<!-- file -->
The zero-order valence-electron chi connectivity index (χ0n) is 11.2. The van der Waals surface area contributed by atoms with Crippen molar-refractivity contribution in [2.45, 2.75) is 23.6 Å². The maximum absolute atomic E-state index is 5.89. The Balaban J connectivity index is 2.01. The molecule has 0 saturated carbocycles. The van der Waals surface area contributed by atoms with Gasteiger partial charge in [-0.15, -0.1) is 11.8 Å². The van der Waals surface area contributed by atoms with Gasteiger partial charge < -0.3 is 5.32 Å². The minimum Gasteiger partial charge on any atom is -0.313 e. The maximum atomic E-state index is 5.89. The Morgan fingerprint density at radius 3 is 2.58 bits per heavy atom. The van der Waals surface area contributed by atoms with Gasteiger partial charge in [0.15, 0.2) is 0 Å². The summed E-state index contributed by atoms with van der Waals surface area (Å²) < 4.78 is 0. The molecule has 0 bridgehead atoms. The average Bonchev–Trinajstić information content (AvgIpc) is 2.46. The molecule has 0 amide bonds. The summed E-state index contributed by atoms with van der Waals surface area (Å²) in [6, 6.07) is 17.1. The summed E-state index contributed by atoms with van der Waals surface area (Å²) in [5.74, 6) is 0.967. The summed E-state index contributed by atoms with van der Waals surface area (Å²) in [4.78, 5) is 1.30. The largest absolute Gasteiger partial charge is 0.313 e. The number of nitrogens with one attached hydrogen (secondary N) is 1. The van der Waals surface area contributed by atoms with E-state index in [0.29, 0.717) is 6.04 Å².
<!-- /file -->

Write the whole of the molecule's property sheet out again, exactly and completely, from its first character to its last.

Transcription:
The zero-order valence-electron chi connectivity index (χ0n) is 11.2. The van der Waals surface area contributed by atoms with Crippen molar-refractivity contribution in [2.45, 2.75) is 23.6 Å². The maximum absolute atomic E-state index is 5.89. The Balaban J connectivity index is 2.01. The molecule has 0 saturated carbocycles. The van der Waals surface area contributed by atoms with Gasteiger partial charge in [-0.15, -0.1) is 11.8 Å². The van der Waals surface area contributed by atoms with Gasteiger partial charge < -0.3 is 5.32 Å². The minimum Gasteiger partial charge on any atom is -0.313 e. The maximum atomic E-state index is 5.89. The Morgan fingerprint density at radius 3 is 2.58 bits per heavy atom. The van der Waals surface area contributed by atoms with Gasteiger partial charge in [0.15, 0.2) is 0 Å². The summed E-state index contributed by atoms with van der Waals surface area (Å²) < 4.78 is 0. The molecule has 0 bridgehead atoms. The average Bonchev–Trinajstić information content (AvgIpc) is 2.46. The molecule has 0 amide bonds. The summed E-state index contributed by atoms with van der Waals surface area (Å²) in [6, 6.07) is 17.1. The summed E-state index contributed by atoms with van der Waals surface area (Å²) in [5.74, 6) is 0.967. The summed E-state index contributed by atoms with van der Waals surface area (Å²) in [4.78, 5) is 1.30. The largest absolute Gasteiger partial charge is 0.313 e. The number of nitrogens with one attached hydrogen (secondary N) is 1. The van der Waals surface area contributed by atoms with E-state index in [0.29, 0.717) is 6.04 Å².